Story claims proprietary EMRs could 'screw up' health reform

Washington Monthly, an influential magazine among left-leaning, inside-the-Beltway types, offers a bombshell of an indictment of major EMR vendors in its July cover story, provocatively titled, "Code Red -- How software companies could screw up Obama's health care reform." Author Phillip Longman, who wrote a book about the VistA EMR at the Department of Veterans Affairs, makes the case for open-source software in the coming stimulus-driven EMR spending frenzy by comparing the experiences of Midland (TX) Memorial Hospital and Children's Hospital of Pittsburgh.

Midland Memorial chose OpenVista, a VistA derivative from Carlsbad, CA-based Medsphere Systems, and saw infection rates drop by 88 percent, among other improvements. Children's went with Cerner and, according to the article, had all kinds of problems. "Rather than a godsend, the new system turned out to be a disaster, largely because it made it harder for the doctors and nurses to do their jobs in emergency situations. The computer interface, for example, forced doctors to click a mouse ten times to make a simple order," Longman writes about Children's.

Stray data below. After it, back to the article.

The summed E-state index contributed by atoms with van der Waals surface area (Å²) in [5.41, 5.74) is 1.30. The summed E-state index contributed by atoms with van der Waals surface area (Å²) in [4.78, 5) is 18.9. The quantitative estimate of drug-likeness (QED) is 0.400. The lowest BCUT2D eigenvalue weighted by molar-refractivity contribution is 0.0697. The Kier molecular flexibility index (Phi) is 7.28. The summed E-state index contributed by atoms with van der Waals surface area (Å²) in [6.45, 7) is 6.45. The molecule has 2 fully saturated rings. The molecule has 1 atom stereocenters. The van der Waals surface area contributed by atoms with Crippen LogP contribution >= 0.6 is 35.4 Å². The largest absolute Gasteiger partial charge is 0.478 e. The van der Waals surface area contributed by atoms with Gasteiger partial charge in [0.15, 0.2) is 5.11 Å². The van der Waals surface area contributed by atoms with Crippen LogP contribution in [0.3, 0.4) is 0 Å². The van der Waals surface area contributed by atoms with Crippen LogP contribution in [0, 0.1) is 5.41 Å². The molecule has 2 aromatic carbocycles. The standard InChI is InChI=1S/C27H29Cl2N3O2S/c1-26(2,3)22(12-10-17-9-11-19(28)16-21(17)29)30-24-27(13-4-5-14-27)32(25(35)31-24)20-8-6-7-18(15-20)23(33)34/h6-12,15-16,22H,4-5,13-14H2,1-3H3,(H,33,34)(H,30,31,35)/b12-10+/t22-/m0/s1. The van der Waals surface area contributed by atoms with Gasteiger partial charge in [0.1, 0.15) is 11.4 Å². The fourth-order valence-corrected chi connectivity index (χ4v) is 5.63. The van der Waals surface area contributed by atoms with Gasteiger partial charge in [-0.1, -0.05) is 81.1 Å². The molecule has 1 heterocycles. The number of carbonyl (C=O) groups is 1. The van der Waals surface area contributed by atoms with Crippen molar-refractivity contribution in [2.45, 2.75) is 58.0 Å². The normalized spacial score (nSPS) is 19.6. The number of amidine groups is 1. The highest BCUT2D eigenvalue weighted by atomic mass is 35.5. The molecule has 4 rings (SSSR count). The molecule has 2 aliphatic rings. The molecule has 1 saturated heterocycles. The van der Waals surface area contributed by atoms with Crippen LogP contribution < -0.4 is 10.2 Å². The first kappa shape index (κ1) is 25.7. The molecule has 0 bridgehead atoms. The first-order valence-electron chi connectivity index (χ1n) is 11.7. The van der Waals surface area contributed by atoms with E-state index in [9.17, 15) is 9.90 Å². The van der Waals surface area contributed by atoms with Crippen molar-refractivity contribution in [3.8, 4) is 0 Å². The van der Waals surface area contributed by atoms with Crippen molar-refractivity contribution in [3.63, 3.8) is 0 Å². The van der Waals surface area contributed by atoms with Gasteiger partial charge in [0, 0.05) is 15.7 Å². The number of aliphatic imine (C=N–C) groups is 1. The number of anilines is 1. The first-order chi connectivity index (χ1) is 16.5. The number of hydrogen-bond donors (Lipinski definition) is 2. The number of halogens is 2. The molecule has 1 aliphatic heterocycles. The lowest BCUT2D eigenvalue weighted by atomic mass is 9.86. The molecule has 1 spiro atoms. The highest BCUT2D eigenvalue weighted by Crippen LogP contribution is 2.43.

One reason for this disparity, according to Longman, is that today's VistA is the result of nearly three decades of continuous improvement by users from around the world, while Cerner's product "was designed by software engineers using locked, proprietary code that medical professionals were barred from seeing, let alone modifying." Longman expects the multibillion-dollar federal investment in EMRs to fall short of its goals, largely because the stimulus law "disadvantages" open-source and other "upstart" products.

The story isn't up yet on the Washington Monthly site, but we can't wait to hear what Cerner and its big-name brethren have to say about this story. Meantime:

- check out the blog of open-source booster Dr. Scott Shreeve, who includes the full text of the article
- read this Forbes interview with the CIO of Midland Memorial
- have a look at this Associated Press story that paints Children's in a much more favorable light

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